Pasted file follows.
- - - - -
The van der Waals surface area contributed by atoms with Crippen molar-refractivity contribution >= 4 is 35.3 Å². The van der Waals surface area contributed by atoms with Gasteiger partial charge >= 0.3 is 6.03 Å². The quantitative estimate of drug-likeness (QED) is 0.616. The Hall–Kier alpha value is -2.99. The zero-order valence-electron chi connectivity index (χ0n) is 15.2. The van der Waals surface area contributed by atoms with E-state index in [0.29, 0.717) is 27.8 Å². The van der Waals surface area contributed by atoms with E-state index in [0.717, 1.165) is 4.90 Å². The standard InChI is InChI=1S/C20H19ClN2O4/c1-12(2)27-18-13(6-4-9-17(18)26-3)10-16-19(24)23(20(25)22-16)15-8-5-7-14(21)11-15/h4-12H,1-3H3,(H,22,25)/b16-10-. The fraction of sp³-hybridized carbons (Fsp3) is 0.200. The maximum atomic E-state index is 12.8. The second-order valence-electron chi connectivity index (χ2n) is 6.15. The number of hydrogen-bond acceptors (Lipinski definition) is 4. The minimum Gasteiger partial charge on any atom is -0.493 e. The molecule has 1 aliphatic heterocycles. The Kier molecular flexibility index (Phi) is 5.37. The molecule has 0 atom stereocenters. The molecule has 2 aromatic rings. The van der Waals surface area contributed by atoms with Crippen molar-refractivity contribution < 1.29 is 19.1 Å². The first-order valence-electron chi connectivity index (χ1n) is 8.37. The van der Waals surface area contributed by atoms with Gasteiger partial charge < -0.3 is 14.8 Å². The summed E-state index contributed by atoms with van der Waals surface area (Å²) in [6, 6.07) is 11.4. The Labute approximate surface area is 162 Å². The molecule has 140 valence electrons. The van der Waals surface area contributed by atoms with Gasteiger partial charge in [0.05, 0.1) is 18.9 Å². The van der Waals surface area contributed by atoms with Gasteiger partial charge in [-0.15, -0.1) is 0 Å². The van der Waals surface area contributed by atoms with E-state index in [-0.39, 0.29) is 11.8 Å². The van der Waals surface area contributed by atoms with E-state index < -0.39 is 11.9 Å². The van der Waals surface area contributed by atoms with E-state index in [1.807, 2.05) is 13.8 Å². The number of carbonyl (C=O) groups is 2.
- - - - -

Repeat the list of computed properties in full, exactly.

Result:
The van der Waals surface area contributed by atoms with Crippen molar-refractivity contribution >= 4 is 35.3 Å². The van der Waals surface area contributed by atoms with Gasteiger partial charge >= 0.3 is 6.03 Å². The quantitative estimate of drug-likeness (QED) is 0.616. The Hall–Kier alpha value is -2.99. The zero-order valence-electron chi connectivity index (χ0n) is 15.2. The van der Waals surface area contributed by atoms with E-state index in [0.29, 0.717) is 27.8 Å². The van der Waals surface area contributed by atoms with E-state index in [0.717, 1.165) is 4.90 Å². The standard InChI is InChI=1S/C20H19ClN2O4/c1-12(2)27-18-13(6-4-9-17(18)26-3)10-16-19(24)23(20(25)22-16)15-8-5-7-14(21)11-15/h4-12H,1-3H3,(H,22,25)/b16-10-. The fraction of sp³-hybridized carbons (Fsp3) is 0.200. The maximum atomic E-state index is 12.8. The second-order valence-electron chi connectivity index (χ2n) is 6.15. The number of hydrogen-bond acceptors (Lipinski definition) is 4. The minimum Gasteiger partial charge on any atom is -0.493 e. The molecule has 1 aliphatic heterocycles. The Kier molecular flexibility index (Phi) is 5.37. The molecule has 0 atom stereocenters. The molecule has 2 aromatic rings. The van der Waals surface area contributed by atoms with Crippen molar-refractivity contribution < 1.29 is 19.1 Å². The first-order valence-electron chi connectivity index (χ1n) is 8.37. The van der Waals surface area contributed by atoms with Gasteiger partial charge < -0.3 is 14.8 Å². The summed E-state index contributed by atoms with van der Waals surface area (Å²) in [6, 6.07) is 11.4. The Labute approximate surface area is 162 Å². The molecule has 140 valence electrons. The van der Waals surface area contributed by atoms with Gasteiger partial charge in [0.05, 0.1) is 18.9 Å². The van der Waals surface area contributed by atoms with Gasteiger partial charge in [-0.15, -0.1) is 0 Å². The van der Waals surface area contributed by atoms with E-state index in [-0.39, 0.29) is 11.8 Å². The van der Waals surface area contributed by atoms with E-state index < -0.39 is 11.9 Å². The van der Waals surface area contributed by atoms with E-state index in [1.807, 2.05) is 13.8 Å². The number of carbonyl (C=O) groups is 2.